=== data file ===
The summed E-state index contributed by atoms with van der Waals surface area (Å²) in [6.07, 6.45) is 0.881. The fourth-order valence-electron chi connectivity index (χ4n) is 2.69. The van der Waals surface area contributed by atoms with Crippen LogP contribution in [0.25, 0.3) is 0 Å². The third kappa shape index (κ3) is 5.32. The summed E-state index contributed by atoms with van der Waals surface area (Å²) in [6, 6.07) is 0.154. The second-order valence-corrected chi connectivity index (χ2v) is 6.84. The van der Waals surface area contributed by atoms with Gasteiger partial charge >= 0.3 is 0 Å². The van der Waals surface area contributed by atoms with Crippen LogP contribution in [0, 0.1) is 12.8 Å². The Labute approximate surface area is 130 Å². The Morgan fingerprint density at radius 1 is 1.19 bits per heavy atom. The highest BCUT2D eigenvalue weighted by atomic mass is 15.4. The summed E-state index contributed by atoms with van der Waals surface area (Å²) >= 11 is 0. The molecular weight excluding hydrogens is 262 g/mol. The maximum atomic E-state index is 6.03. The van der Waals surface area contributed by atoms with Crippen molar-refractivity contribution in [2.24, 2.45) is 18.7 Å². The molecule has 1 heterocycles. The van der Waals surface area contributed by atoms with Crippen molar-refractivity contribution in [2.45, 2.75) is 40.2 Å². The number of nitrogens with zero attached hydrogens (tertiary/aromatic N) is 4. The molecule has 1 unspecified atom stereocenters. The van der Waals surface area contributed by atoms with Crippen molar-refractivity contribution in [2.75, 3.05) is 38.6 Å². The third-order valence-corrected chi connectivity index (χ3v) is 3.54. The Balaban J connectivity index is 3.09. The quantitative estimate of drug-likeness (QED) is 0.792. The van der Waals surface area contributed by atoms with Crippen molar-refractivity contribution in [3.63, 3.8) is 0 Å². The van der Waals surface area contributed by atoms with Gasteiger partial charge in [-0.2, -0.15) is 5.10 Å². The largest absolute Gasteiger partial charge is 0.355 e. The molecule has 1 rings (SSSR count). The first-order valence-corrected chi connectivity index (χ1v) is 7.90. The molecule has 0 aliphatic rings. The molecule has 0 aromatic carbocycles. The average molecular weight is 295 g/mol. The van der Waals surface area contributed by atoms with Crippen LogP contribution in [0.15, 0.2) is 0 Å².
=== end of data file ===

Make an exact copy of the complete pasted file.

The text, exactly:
The summed E-state index contributed by atoms with van der Waals surface area (Å²) in [6.07, 6.45) is 0.881. The fourth-order valence-electron chi connectivity index (χ4n) is 2.69. The van der Waals surface area contributed by atoms with Crippen LogP contribution in [0.25, 0.3) is 0 Å². The third kappa shape index (κ3) is 5.32. The summed E-state index contributed by atoms with van der Waals surface area (Å²) in [6, 6.07) is 0.154. The second-order valence-corrected chi connectivity index (χ2v) is 6.84. The van der Waals surface area contributed by atoms with Gasteiger partial charge >= 0.3 is 0 Å². The van der Waals surface area contributed by atoms with Crippen LogP contribution in [0, 0.1) is 12.8 Å². The Labute approximate surface area is 130 Å². The Morgan fingerprint density at radius 1 is 1.19 bits per heavy atom. The highest BCUT2D eigenvalue weighted by atomic mass is 15.4. The summed E-state index contributed by atoms with van der Waals surface area (Å²) >= 11 is 0. The molecular weight excluding hydrogens is 262 g/mol. The maximum atomic E-state index is 6.03. The van der Waals surface area contributed by atoms with Crippen molar-refractivity contribution in [2.24, 2.45) is 18.7 Å². The molecule has 1 heterocycles. The van der Waals surface area contributed by atoms with Crippen molar-refractivity contribution in [2.45, 2.75) is 40.2 Å². The number of nitrogens with zero attached hydrogens (tertiary/aromatic N) is 4. The molecule has 1 unspecified atom stereocenters. The van der Waals surface area contributed by atoms with Crippen molar-refractivity contribution in [2.75, 3.05) is 38.6 Å². The third-order valence-corrected chi connectivity index (χ3v) is 3.54. The Balaban J connectivity index is 3.09. The quantitative estimate of drug-likeness (QED) is 0.792. The van der Waals surface area contributed by atoms with Crippen molar-refractivity contribution in [3.63, 3.8) is 0 Å². The van der Waals surface area contributed by atoms with Gasteiger partial charge in [-0.2, -0.15) is 5.10 Å². The largest absolute Gasteiger partial charge is 0.355 e. The molecule has 1 rings (SSSR count). The first-order valence-corrected chi connectivity index (χ1v) is 7.90. The molecule has 0 aliphatic rings. The molecule has 0 aromatic carbocycles. The average molecular weight is 295 g/mol. The van der Waals surface area contributed by atoms with Crippen LogP contribution in [0.15, 0.2) is 0 Å².